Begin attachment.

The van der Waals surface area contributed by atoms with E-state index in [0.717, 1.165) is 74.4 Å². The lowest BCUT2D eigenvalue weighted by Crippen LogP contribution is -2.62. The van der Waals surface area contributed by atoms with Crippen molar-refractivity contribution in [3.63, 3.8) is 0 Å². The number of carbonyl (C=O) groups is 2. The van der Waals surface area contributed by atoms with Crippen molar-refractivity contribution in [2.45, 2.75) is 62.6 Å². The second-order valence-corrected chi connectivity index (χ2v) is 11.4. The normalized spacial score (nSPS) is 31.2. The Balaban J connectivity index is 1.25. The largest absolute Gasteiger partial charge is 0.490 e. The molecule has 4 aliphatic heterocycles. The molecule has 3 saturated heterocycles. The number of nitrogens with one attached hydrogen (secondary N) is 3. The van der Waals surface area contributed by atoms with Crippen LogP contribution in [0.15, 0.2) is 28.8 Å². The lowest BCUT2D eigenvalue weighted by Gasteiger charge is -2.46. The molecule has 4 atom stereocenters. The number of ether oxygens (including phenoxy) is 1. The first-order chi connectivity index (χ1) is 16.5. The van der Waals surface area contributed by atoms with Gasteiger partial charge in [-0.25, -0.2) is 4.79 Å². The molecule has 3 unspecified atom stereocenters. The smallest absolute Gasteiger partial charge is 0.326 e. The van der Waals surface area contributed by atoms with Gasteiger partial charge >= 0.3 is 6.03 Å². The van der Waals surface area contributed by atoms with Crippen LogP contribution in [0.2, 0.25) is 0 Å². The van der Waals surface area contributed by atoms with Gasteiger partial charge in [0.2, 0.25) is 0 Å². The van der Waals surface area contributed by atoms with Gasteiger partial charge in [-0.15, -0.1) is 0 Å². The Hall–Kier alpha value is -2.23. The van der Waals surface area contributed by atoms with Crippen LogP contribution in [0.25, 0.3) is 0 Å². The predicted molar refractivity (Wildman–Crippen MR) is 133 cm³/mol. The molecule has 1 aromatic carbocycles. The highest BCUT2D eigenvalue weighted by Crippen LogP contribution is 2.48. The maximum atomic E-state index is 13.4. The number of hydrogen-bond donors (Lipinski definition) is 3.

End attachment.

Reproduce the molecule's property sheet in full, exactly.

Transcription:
The van der Waals surface area contributed by atoms with E-state index in [0.717, 1.165) is 74.4 Å². The lowest BCUT2D eigenvalue weighted by Crippen LogP contribution is -2.62. The van der Waals surface area contributed by atoms with Crippen molar-refractivity contribution in [3.63, 3.8) is 0 Å². The number of carbonyl (C=O) groups is 2. The van der Waals surface area contributed by atoms with Crippen molar-refractivity contribution in [2.45, 2.75) is 62.6 Å². The second-order valence-corrected chi connectivity index (χ2v) is 11.4. The normalized spacial score (nSPS) is 31.2. The Balaban J connectivity index is 1.25. The largest absolute Gasteiger partial charge is 0.490 e. The molecule has 4 aliphatic heterocycles. The molecule has 3 saturated heterocycles. The number of nitrogens with one attached hydrogen (secondary N) is 3. The van der Waals surface area contributed by atoms with Crippen LogP contribution in [0.15, 0.2) is 28.8 Å². The lowest BCUT2D eigenvalue weighted by Gasteiger charge is -2.46. The molecule has 4 atom stereocenters. The number of ether oxygens (including phenoxy) is 1. The first-order chi connectivity index (χ1) is 16.5. The van der Waals surface area contributed by atoms with Gasteiger partial charge in [-0.25, -0.2) is 4.79 Å². The molecule has 3 unspecified atom stereocenters. The smallest absolute Gasteiger partial charge is 0.326 e. The van der Waals surface area contributed by atoms with Gasteiger partial charge >= 0.3 is 6.03 Å². The van der Waals surface area contributed by atoms with Crippen LogP contribution in [0.2, 0.25) is 0 Å². The van der Waals surface area contributed by atoms with Gasteiger partial charge in [0.2, 0.25) is 0 Å². The van der Waals surface area contributed by atoms with Gasteiger partial charge in [-0.15, -0.1) is 0 Å². The Hall–Kier alpha value is -2.23. The van der Waals surface area contributed by atoms with Crippen LogP contribution in [0.25, 0.3) is 0 Å². The predicted molar refractivity (Wildman–Crippen MR) is 133 cm³/mol. The molecule has 1 aromatic carbocycles. The highest BCUT2D eigenvalue weighted by Crippen LogP contribution is 2.48. The maximum atomic E-state index is 13.4. The number of hydrogen-bond donors (Lipinski definition) is 3.